Writing Advice, Writing On Writing

Hot and Sweet

My ancient fiction professor at Vanderbilt once told us about a man he knew who drank Dr. Pepper hot. When work was over, this man would get into his after-fives and stir it in a saucepan over low heat, delicately, like he was handling milk. “Sometimes,” Professor Sullivan said, “it’s all right to let your characters take life a little too far.”

-M.

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Gardening, Writing Life

This Isn’t Going to Become a Gardening Blog, I Swear.

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Watering the plants yesterday, I learned a lesson about patience—a lesson my plants have been desperately trying to teach me for some time. They must be as frustrated with me by now as I have been with them.

When I started taking care of them, they were all nearly dying of heat and drought prostration. I started watering them and feeding them and, at first, they got a bit worse. It showed especially in the hibiscus. The blooms they had all dropped off. I was extremely disturbed and couldn’t understand why the attention I was giving them wasn’t immediately paying off. I kept taking care of them though, because it did me good to get a little sun and a little peace outside and not lock myself in, being righteously productive with writing projects, (read: dinking around on the Internet and taking naps).

It has been about six weeks or so since I started taking care of them. I went out yesterday to water and feed and noticed all the hibiscus that had initially dropped their blossoms were now thick with leaves and blooming like gangbangers with huge, bright flowers, more luscious than the previous ones had ever been. The top branches of the plants, once charred by the sun, had greened up and proudly reached for the sky.

I smiled at myself and shook my head. Oh, yes… patience. Delayed gratification. Hard work paying off, surely, but SLOWLY. All those things we learn but discard in the now, now, now.

I used to consider myself a black thumb when it came to plants, and now I realize maybe I just never hung around long enough to see the results of what I put into them.

I used to consider myself a black thumb with some of my seedling writing projects. Maybe I just never hung around long enough to see the luscious blossoms come in.

-M.

Writing Life

All That Nature Stuff

Previously dead and dying plants coming back to life, like my writing.
Previously dead and dying plants coming back to life, like my writing.

This morning, as I watered the plants, I noticed some green leaves on a plant that, previous to me making a routine of watering, looked entirely dead and brown. I am grateful for this. I am grateful for life in brown places.

There is another plant, the day lily my dog Oliver likes to eat, that is also greener than it has been. There are mysterious bushes around the columns of the pergola that are green on the bottoms and just bare branches on the top. The bare branches wind around the columns as if clinging to life itself. I suppose I must have faith the green and growing foundation I am helping build for them will help them be able to stand on their own one day.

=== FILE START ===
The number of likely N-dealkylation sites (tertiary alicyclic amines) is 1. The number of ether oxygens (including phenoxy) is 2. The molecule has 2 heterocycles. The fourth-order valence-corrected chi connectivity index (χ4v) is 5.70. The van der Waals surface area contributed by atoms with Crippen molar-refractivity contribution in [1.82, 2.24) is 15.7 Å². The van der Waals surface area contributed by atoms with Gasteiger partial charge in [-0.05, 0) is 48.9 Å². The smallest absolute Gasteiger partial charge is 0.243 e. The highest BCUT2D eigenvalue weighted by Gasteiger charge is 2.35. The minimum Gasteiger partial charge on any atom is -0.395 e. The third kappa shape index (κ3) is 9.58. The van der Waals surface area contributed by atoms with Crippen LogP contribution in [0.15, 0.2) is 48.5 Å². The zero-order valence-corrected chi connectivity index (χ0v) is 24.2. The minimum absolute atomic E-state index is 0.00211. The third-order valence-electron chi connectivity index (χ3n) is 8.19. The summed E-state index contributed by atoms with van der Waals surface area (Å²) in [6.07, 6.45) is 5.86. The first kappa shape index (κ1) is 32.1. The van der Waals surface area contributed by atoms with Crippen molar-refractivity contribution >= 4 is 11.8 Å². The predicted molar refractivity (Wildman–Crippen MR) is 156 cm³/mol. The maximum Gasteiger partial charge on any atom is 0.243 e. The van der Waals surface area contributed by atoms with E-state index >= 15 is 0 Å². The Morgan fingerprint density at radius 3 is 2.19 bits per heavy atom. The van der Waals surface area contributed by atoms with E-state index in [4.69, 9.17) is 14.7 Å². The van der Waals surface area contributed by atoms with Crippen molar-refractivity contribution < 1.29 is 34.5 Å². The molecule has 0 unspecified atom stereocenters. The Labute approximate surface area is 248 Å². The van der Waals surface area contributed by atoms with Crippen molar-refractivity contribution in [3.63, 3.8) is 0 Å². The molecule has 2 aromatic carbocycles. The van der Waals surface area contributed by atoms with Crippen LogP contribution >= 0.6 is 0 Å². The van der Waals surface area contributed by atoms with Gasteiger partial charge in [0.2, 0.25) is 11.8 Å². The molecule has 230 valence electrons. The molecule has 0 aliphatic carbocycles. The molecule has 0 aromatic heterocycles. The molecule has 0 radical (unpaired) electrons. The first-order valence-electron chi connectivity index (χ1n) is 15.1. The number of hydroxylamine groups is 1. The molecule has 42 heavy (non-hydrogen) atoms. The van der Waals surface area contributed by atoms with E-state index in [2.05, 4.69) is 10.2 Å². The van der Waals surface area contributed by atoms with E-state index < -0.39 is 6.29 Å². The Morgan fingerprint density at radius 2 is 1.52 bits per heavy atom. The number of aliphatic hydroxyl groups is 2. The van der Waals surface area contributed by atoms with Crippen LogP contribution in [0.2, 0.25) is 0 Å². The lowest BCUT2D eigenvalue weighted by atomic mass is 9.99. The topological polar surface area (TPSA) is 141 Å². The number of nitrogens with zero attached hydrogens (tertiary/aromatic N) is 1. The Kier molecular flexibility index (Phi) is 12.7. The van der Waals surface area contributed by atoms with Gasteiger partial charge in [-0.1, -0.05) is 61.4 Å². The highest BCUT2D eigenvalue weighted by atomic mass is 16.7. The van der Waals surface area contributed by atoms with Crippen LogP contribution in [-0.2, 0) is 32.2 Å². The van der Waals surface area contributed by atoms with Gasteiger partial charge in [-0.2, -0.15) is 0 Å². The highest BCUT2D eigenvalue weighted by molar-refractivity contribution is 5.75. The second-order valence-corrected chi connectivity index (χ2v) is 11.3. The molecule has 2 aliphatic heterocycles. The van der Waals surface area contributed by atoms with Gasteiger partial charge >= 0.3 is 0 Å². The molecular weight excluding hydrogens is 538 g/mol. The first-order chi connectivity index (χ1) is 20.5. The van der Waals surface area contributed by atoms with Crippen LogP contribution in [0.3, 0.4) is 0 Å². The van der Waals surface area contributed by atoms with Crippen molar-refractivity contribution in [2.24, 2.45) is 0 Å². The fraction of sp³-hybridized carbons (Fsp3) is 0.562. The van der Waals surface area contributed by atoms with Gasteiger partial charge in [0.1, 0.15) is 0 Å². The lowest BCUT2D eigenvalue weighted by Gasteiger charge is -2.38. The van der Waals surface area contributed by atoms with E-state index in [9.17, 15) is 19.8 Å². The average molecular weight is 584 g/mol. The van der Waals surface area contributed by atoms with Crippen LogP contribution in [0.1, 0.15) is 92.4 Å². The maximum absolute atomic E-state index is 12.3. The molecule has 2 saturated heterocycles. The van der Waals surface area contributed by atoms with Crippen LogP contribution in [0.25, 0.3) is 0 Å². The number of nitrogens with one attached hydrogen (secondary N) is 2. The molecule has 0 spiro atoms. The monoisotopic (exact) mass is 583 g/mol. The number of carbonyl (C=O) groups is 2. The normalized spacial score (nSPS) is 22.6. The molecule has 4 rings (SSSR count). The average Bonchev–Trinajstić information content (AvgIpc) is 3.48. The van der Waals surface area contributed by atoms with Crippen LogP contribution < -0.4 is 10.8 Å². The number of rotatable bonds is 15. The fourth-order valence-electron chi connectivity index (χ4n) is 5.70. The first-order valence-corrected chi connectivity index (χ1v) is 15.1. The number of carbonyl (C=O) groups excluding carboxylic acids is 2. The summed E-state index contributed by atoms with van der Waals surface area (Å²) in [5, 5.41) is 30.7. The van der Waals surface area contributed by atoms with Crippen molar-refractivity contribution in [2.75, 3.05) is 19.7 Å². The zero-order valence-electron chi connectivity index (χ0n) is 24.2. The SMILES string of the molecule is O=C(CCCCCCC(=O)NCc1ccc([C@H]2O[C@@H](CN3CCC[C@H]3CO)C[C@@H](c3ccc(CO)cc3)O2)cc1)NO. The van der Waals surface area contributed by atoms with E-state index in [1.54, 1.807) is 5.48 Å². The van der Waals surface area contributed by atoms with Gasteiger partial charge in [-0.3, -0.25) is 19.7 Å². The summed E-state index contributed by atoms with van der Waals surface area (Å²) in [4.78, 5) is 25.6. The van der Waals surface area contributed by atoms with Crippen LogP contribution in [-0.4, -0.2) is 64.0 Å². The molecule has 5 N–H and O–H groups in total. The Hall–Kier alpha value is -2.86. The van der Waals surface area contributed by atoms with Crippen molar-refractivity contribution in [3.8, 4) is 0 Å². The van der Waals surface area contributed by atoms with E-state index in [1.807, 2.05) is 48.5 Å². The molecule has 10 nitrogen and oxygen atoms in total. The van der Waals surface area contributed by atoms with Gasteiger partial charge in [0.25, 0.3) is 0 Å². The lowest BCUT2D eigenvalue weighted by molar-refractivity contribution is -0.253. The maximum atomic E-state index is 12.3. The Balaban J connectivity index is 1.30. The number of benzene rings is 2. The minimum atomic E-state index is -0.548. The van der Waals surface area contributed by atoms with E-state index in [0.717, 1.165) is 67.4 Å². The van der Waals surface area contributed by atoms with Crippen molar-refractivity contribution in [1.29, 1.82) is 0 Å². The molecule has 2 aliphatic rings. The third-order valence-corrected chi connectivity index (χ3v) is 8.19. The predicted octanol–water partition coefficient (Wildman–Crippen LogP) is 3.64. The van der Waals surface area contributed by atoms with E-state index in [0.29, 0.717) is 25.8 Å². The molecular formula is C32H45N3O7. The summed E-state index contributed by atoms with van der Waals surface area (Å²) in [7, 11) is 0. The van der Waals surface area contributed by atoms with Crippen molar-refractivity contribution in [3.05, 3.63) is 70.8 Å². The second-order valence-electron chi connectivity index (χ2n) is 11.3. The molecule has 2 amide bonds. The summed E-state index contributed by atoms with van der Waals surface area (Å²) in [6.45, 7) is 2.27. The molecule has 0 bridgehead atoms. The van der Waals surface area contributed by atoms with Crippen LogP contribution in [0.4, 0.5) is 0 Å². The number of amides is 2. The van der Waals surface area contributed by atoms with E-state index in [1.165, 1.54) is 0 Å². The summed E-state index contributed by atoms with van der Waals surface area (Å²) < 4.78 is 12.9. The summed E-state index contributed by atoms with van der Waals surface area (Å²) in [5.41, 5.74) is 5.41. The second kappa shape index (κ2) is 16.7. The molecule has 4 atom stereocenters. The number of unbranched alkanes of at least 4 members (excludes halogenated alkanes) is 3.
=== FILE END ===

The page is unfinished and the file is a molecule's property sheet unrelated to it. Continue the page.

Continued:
There is a metaphor here.

There is a metaphor for writing and life. Something about giving your writing sustenance and trusting the ground it is planted in will become rich and fertile again, even after long periods of drought. It’s like that with me. I suffered a terrible writing drought lately, but once I started giving it the lifeline of daily practice and play, of getting out in the light and the air and the gentle morning sun, my drought has come to an end. The trick is, like the plants, that because I know I am in a drought-prone area, (I go through periods of barren writing times fairly regularly), I must hand-water. That is, I must not wait for inspiration to fall from the sky like rain. I must give myself the life saving element and, when rain does come, let it come, but not to be dependent on the fickle clouds.

I am grateful for this metaphor and for the real plants that have inspired it. Who knew I would find so much inspiration in “all that nature stuff”? I am beginning to feel what other poets and writers have felt. Weird.

-M.

Humor, Writing On Writing

Screw that! …And Here’s a Picture of Me Smoking on a Vespa. (writing on writing)

c62c00d2190d21f290d97a72277536b2I have been going through some deeply dramatic changes in my life lately, not the least of which is my attitude toward writing. I drive myself hard, but it had come to the point where I had actually become cruel and, rather than that cruelty leading to more artistic production, it did the exact opposite and led to nothing but blocks, an acid stomach, and sleepless nights spent fretting and miserable.

All of that until I decided enough of that, took my life in a new direction in all facets, and committed to driving myself firmly, but lovingly.

In that vein, I found this picture the other day and fell in love with it. I’ve decided it’s me and it’s my new thing. When the writing gets tense and I hear the cruel voice start to crank it up, my response is going to be, “Screw that! …and here’s a picture of me smoking on a Vespa.”

(Because that lady looks all kinds of “screw that”, doesn’t she?)

It’s the best writerly advice I can give to myself right now or to anyone else. Find a “screw that” picture that speaks to you, keep it on your desk for those dark moments, and, when necessary declare:

“Screw that! …and here’s a picture of me… riding a llama, cavorting with bandits on a beach, goth-clad straddling a chair backward, petting velvet the wrong way, and/or the ever popular, smoking on a Vespa.”

(I’ll share it with you. I’m nice like that.)

Be free. Be free and kind to yourself. Write. Do it. You’ll feel better after. I promise or your money back.

-M.